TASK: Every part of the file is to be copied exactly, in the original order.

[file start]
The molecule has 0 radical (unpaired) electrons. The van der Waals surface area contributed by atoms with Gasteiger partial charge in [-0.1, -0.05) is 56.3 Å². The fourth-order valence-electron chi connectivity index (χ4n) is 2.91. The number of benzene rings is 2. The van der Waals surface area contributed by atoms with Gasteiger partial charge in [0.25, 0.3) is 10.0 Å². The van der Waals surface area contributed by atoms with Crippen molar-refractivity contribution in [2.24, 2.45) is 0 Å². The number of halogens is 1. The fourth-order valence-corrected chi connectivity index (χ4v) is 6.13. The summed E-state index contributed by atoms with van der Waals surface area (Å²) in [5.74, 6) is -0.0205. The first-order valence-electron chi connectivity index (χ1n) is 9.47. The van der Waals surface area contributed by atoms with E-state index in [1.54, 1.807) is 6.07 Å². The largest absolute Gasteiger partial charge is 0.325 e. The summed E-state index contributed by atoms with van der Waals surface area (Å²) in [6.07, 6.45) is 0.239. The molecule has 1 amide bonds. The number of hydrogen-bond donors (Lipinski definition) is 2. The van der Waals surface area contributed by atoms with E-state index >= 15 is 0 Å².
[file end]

The molecule has 0 radical (unpaired) electrons. The van der Waals surface area contributed by atoms with Gasteiger partial charge in [-0.1, -0.05) is 56.3 Å². The fourth-order valence-electron chi connectivity index (χ4n) is 2.91. The number of benzene rings is 2. The van der Waals surface area contributed by atoms with Gasteiger partial charge in [0.25, 0.3) is 10.0 Å². The van der Waals surface area contributed by atoms with Crippen molar-refractivity contribution in [2.24, 2.45) is 0 Å². The number of halogens is 1. The fourth-order valence-corrected chi connectivity index (χ4v) is 6.13. The summed E-state index contributed by atoms with van der Waals surface area (Å²) in [5.74, 6) is -0.0205. The first-order valence-electron chi connectivity index (χ1n) is 9.47. The van der Waals surface area contributed by atoms with E-state index in [1.54, 1.807) is 6.07 Å². The largest absolute Gasteiger partial charge is 0.325 e. The summed E-state index contributed by atoms with van der Waals surface area (Å²) in [6.07, 6.45) is 0.239. The molecule has 1 amide bonds. The number of hydrogen-bond donors (Lipinski definition) is 2. The van der Waals surface area contributed by atoms with E-state index >= 15 is 0 Å².